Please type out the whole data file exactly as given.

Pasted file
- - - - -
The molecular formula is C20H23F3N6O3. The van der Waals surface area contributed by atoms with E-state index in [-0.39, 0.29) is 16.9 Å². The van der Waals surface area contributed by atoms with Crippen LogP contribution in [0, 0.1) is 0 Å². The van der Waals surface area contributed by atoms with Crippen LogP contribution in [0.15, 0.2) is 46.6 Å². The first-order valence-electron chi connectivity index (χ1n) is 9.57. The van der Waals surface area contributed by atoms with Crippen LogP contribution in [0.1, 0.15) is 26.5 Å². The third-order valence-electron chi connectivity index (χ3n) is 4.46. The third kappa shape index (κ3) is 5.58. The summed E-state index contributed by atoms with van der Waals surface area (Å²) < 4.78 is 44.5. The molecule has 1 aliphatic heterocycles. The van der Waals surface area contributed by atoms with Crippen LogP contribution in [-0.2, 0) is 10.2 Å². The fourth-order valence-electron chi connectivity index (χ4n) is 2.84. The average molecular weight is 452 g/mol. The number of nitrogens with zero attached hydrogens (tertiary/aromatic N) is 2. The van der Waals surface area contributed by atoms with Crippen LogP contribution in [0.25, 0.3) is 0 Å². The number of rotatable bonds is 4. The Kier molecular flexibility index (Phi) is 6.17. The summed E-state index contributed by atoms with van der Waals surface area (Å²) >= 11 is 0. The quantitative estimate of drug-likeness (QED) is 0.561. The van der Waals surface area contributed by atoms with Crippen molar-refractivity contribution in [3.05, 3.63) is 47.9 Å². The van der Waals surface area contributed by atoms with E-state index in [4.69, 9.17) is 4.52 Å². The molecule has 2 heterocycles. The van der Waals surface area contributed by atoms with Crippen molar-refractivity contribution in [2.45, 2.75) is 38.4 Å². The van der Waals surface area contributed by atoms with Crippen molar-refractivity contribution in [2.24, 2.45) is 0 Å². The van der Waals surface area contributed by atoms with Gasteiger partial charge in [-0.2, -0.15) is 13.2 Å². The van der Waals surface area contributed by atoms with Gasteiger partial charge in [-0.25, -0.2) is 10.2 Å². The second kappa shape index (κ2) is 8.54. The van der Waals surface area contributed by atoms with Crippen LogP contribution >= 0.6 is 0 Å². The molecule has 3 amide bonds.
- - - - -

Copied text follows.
The molecular formula is C20H23F3N6O3. The van der Waals surface area contributed by atoms with E-state index in [-0.39, 0.29) is 16.9 Å². The van der Waals surface area contributed by atoms with Crippen LogP contribution in [0, 0.1) is 0 Å². The van der Waals surface area contributed by atoms with Crippen LogP contribution in [0.15, 0.2) is 46.6 Å². The first-order valence-electron chi connectivity index (χ1n) is 9.57. The van der Waals surface area contributed by atoms with Crippen LogP contribution in [0.1, 0.15) is 26.5 Å². The third-order valence-electron chi connectivity index (χ3n) is 4.46. The third kappa shape index (κ3) is 5.58. The summed E-state index contributed by atoms with van der Waals surface area (Å²) < 4.78 is 44.5. The molecule has 1 aliphatic heterocycles. The van der Waals surface area contributed by atoms with Crippen LogP contribution in [-0.2, 0) is 10.2 Å². The fourth-order valence-electron chi connectivity index (χ4n) is 2.84. The average molecular weight is 452 g/mol. The number of nitrogens with zero attached hydrogens (tertiary/aromatic N) is 2. The van der Waals surface area contributed by atoms with Crippen LogP contribution in [0.25, 0.3) is 0 Å². The number of rotatable bonds is 4. The Kier molecular flexibility index (Phi) is 6.17. The summed E-state index contributed by atoms with van der Waals surface area (Å²) >= 11 is 0. The quantitative estimate of drug-likeness (QED) is 0.561. The van der Waals surface area contributed by atoms with Crippen molar-refractivity contribution in [3.05, 3.63) is 47.9 Å². The van der Waals surface area contributed by atoms with E-state index in [4.69, 9.17) is 4.52 Å². The molecule has 2 heterocycles. The van der Waals surface area contributed by atoms with Crippen molar-refractivity contribution in [2.45, 2.75) is 38.4 Å². The van der Waals surface area contributed by atoms with Crippen molar-refractivity contribution in [2.24, 2.45) is 0 Å². The van der Waals surface area contributed by atoms with Gasteiger partial charge in [-0.2, -0.15) is 13.2 Å². The van der Waals surface area contributed by atoms with Gasteiger partial charge in [-0.25, -0.2) is 10.2 Å². The second kappa shape index (κ2) is 8.54. The van der Waals surface area contributed by atoms with Crippen LogP contribution >= 0.6 is 0 Å². The molecule has 3 amide bonds.